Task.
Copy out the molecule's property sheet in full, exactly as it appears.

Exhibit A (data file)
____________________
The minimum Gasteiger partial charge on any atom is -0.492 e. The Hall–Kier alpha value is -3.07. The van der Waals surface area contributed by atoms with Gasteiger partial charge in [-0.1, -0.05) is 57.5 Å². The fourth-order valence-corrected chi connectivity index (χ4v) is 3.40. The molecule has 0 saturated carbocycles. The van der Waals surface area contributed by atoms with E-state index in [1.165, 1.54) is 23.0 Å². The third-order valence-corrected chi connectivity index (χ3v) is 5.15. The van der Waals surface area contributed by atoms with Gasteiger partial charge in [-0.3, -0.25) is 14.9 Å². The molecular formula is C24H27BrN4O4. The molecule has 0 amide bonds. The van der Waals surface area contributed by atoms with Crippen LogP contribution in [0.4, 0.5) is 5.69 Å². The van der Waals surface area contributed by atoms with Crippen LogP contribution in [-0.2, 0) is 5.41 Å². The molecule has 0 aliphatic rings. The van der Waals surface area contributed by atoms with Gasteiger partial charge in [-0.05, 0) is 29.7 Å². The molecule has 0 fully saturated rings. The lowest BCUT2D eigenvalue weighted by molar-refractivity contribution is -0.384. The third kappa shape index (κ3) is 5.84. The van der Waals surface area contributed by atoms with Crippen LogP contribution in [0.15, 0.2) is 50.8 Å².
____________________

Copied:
The minimum Gasteiger partial charge on any atom is -0.492 e. The Hall–Kier alpha value is -3.07. The van der Waals surface area contributed by atoms with Gasteiger partial charge in [-0.1, -0.05) is 57.5 Å². The fourth-order valence-corrected chi connectivity index (χ4v) is 3.40. The molecule has 0 saturated carbocycles. The van der Waals surface area contributed by atoms with E-state index in [1.165, 1.54) is 23.0 Å². The third-order valence-corrected chi connectivity index (χ3v) is 5.15. The van der Waals surface area contributed by atoms with Gasteiger partial charge in [-0.3, -0.25) is 14.9 Å². The molecular formula is C24H27BrN4O4. The molecule has 0 amide bonds. The van der Waals surface area contributed by atoms with Crippen LogP contribution in [0.4, 0.5) is 5.69 Å². The van der Waals surface area contributed by atoms with Crippen LogP contribution in [-0.2, 0) is 5.41 Å². The molecule has 0 aliphatic rings. The van der Waals surface area contributed by atoms with Gasteiger partial charge in [-0.05, 0) is 29.7 Å². The molecule has 0 fully saturated rings. The lowest BCUT2D eigenvalue weighted by molar-refractivity contribution is -0.384. The third kappa shape index (κ3) is 5.84. The van der Waals surface area contributed by atoms with Crippen LogP contribution in [0.15, 0.2) is 50.8 Å².